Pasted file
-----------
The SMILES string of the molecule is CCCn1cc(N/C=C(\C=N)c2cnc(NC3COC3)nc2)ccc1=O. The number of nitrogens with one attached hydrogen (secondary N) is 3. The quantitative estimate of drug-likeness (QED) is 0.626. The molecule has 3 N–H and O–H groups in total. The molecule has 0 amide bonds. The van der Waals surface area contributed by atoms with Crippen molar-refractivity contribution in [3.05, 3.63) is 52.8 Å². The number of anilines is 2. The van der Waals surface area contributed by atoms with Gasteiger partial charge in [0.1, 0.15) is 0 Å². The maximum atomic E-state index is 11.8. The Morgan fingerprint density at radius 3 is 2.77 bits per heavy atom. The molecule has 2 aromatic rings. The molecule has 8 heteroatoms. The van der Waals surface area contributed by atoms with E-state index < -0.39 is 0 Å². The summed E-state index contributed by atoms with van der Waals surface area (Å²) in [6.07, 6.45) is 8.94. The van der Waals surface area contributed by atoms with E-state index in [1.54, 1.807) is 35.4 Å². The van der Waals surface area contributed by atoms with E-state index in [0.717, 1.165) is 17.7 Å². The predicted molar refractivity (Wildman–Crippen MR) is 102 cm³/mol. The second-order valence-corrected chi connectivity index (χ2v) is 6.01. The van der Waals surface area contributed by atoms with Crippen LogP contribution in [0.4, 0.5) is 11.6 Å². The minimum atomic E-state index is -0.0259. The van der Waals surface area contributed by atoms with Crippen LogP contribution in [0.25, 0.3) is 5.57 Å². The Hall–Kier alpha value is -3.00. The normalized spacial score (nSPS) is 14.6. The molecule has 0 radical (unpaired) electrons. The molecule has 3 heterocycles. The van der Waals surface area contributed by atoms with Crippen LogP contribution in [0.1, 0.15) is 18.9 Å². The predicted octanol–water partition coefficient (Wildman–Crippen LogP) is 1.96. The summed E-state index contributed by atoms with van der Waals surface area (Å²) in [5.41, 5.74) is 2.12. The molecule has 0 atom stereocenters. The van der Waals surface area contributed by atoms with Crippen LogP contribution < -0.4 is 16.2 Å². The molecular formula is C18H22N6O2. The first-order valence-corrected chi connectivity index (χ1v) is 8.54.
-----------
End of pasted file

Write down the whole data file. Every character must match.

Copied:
The SMILES string of the molecule is CCCn1cc(N/C=C(\C=N)c2cnc(NC3COC3)nc2)ccc1=O. The number of nitrogens with one attached hydrogen (secondary N) is 3. The quantitative estimate of drug-likeness (QED) is 0.626. The molecule has 3 N–H and O–H groups in total. The molecule has 0 amide bonds. The van der Waals surface area contributed by atoms with Crippen molar-refractivity contribution in [3.05, 3.63) is 52.8 Å². The number of anilines is 2. The van der Waals surface area contributed by atoms with Gasteiger partial charge in [0.1, 0.15) is 0 Å². The maximum atomic E-state index is 11.8. The Morgan fingerprint density at radius 3 is 2.77 bits per heavy atom. The molecule has 2 aromatic rings. The molecule has 8 heteroatoms. The van der Waals surface area contributed by atoms with E-state index < -0.39 is 0 Å². The summed E-state index contributed by atoms with van der Waals surface area (Å²) in [6.07, 6.45) is 8.94. The van der Waals surface area contributed by atoms with E-state index in [1.54, 1.807) is 35.4 Å². The van der Waals surface area contributed by atoms with E-state index in [0.717, 1.165) is 17.7 Å². The predicted molar refractivity (Wildman–Crippen MR) is 102 cm³/mol. The second-order valence-corrected chi connectivity index (χ2v) is 6.01. The van der Waals surface area contributed by atoms with Crippen LogP contribution in [0.4, 0.5) is 11.6 Å². The minimum atomic E-state index is -0.0259. The van der Waals surface area contributed by atoms with Crippen LogP contribution in [0.25, 0.3) is 5.57 Å². The Hall–Kier alpha value is -3.00. The normalized spacial score (nSPS) is 14.6. The molecule has 0 radical (unpaired) electrons. The molecule has 3 heterocycles. The van der Waals surface area contributed by atoms with Crippen LogP contribution in [0.1, 0.15) is 18.9 Å². The predicted octanol–water partition coefficient (Wildman–Crippen LogP) is 1.96. The summed E-state index contributed by atoms with van der Waals surface area (Å²) in [5.41, 5.74) is 2.12. The molecule has 0 atom stereocenters. The van der Waals surface area contributed by atoms with Crippen LogP contribution < -0.4 is 16.2 Å². The molecular formula is C18H22N6O2. The first-order valence-corrected chi connectivity index (χ1v) is 8.54.